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Cullah: E=MC Cullah

Album Description

E=MC Cullah
Released:April 27th, 2009
GENRE:
Length:00:55:04
Producer: MC Cullah
Engineer: MC Cullah
MC_Cullah on 07/06/2010 at 06:04PM

MC Cullah: E=MC Cullah

Eighteen years of age and with a confused, unhinged love for everything electric, Wisconsin based alternative hip-hop/electro artist MC Cullah is a confused, underrated genius.

Maybe genius isn't the correct term as there's many points throughout his debut LP E=MC Cullah that are far from fantastic but overall, his talent far surpass his amateur core. Armed with an array of synthesizers, laptops, samples, loops and god knows what else, the youngster has morphed a strangely impressive debut that should be ten times more popular than it is (the man has just one hundred and eighty three Myspace friends if that's something you go by for popularity).

Sitting somewhere within the realm of Prefuse 73 (but not as glitch), Flying Lotus (but not as sweaty) and Mos Def (but not as political) the music is obviously alternative and Cullah himself manages to keep up with his clever-couplets and slightly non-sequitur lyricism. It's in the same vein as Emanon (if you remember those?) and suits the summer season brilliantly. "Lovers aren't the haters when the hater tries the flavour, sound sweet behaviour with a touch of mooncake later, growth of algae greater than the saviour of the neighbour" he spits quietly on Soul Hip Hop over a chilled beat. His voice has an indescribable hoarse tinge and it aids to the music overall, adding a sense of originality to his flow and rhythm, even if his lyrics do seem a little too random at times.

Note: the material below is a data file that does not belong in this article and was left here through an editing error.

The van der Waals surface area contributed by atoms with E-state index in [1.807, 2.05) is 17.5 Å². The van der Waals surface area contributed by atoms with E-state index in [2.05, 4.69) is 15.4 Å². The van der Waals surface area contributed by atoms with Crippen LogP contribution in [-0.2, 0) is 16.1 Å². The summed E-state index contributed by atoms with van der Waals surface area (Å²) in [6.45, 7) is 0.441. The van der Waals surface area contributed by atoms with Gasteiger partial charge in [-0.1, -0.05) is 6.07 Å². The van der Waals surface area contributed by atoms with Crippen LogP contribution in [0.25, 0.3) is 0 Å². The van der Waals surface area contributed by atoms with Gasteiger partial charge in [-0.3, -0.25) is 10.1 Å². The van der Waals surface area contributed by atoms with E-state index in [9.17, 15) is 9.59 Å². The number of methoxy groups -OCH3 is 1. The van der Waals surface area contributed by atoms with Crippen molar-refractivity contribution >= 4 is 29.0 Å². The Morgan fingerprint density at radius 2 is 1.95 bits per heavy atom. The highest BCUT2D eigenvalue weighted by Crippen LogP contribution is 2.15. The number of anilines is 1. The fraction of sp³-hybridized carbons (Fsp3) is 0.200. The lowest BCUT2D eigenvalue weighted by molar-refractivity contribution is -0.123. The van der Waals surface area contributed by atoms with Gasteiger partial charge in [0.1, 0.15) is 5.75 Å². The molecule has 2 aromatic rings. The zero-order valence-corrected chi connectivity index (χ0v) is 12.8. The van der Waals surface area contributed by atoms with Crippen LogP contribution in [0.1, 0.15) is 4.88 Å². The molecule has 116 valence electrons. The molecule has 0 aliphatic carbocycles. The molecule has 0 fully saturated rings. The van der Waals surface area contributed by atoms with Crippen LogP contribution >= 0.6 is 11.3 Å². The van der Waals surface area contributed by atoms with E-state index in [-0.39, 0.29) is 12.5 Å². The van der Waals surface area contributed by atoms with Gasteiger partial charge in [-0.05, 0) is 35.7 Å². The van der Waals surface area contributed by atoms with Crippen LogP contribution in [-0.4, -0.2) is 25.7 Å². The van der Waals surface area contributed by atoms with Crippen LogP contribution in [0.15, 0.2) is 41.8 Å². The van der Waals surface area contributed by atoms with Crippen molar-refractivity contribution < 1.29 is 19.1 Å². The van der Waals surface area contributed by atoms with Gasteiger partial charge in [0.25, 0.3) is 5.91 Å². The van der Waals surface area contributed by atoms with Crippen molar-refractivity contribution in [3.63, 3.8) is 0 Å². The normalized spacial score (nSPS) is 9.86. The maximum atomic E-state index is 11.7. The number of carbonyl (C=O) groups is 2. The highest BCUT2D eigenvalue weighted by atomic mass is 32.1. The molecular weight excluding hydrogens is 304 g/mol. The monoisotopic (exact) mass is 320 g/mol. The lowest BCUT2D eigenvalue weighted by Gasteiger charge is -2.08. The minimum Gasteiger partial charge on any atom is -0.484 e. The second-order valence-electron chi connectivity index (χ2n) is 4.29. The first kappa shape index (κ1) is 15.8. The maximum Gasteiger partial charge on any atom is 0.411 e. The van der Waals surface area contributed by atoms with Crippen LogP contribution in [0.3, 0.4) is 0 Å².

There's definitely something of a disco or dance undercurrent to some the tracks and whilst it's never out and out offensive, it can be a little overbearing some of the time. Mance Daster is too repetitive for it's six minute duration and doesn't impress as much as the down-tempo material before it. The same can be said for the initially nostalgic warped 8-bit game-boy rhythm in Rocket Into The Future but after continued listens, it gets rather annoying. You could even go as far as to say that Reigning Fire is too much of a Prodigy wannabe and you may not be wrong, but it's forgiven for its interesting, impressive structure. 

Still, for a self-created, self-produced debut it's glaringly original, not to mention wildly impressive. The fact that it doesn't sound like it's just been cut straight from a studio and polished to a sheen only adds to the albums personality. The Power Of Flight is basically rhythm-less and instead sees Cullah go almost spoken-word over a static-fuzz, an extremely distant percussion kick and a simplistic, two-note keyboard. It's a skewed slice of genuine alternative writing and it's wholly enjoyable to witness.

It's a little too long, standing at almost fifty-five minutes in total and some of the songs are noticeably lacking when compared to others but considering the record seemingly came out of no-where, it solidifies just how much up-and-coming talent there currently is just waiting to be discovered.

 

-Brad Kelly via Strangeglue

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